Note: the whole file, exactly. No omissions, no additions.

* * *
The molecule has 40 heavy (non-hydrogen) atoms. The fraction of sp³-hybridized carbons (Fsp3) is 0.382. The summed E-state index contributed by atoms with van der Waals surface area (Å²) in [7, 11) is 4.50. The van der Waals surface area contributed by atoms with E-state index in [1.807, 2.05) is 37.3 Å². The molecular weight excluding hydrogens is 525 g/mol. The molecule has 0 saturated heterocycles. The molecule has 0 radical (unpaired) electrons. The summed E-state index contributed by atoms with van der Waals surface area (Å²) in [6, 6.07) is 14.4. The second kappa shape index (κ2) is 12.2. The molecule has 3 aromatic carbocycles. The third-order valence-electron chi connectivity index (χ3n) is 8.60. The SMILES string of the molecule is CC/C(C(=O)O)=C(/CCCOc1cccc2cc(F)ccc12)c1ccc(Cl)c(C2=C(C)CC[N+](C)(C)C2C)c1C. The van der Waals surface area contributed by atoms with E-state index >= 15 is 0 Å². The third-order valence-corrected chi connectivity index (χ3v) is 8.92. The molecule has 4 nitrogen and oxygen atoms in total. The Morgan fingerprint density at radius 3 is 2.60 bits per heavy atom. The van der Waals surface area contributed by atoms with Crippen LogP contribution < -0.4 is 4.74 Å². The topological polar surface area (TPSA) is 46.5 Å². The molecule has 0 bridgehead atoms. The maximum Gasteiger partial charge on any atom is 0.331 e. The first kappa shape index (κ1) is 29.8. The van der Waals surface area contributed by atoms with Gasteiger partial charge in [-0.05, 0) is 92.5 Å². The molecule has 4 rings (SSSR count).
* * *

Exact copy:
The molecule has 40 heavy (non-hydrogen) atoms. The fraction of sp³-hybridized carbons (Fsp3) is 0.382. The summed E-state index contributed by atoms with van der Waals surface area (Å²) in [7, 11) is 4.50. The van der Waals surface area contributed by atoms with E-state index in [1.807, 2.05) is 37.3 Å². The molecular weight excluding hydrogens is 525 g/mol. The molecule has 0 saturated heterocycles. The molecule has 0 radical (unpaired) electrons. The summed E-state index contributed by atoms with van der Waals surface area (Å²) in [6, 6.07) is 14.4. The second kappa shape index (κ2) is 12.2. The molecule has 3 aromatic carbocycles. The third-order valence-electron chi connectivity index (χ3n) is 8.60. The SMILES string of the molecule is CC/C(C(=O)O)=C(/CCCOc1cccc2cc(F)ccc12)c1ccc(Cl)c(C2=C(C)CC[N+](C)(C)C2C)c1C. The van der Waals surface area contributed by atoms with E-state index >= 15 is 0 Å². The third-order valence-corrected chi connectivity index (χ3v) is 8.92. The molecule has 4 nitrogen and oxygen atoms in total. The Morgan fingerprint density at radius 3 is 2.60 bits per heavy atom. The van der Waals surface area contributed by atoms with Crippen LogP contribution < -0.4 is 4.74 Å². The topological polar surface area (TPSA) is 46.5 Å². The molecule has 0 bridgehead atoms. The maximum Gasteiger partial charge on any atom is 0.331 e. The first kappa shape index (κ1) is 29.8. The van der Waals surface area contributed by atoms with Gasteiger partial charge in [-0.05, 0) is 92.5 Å². The molecule has 4 rings (SSSR count).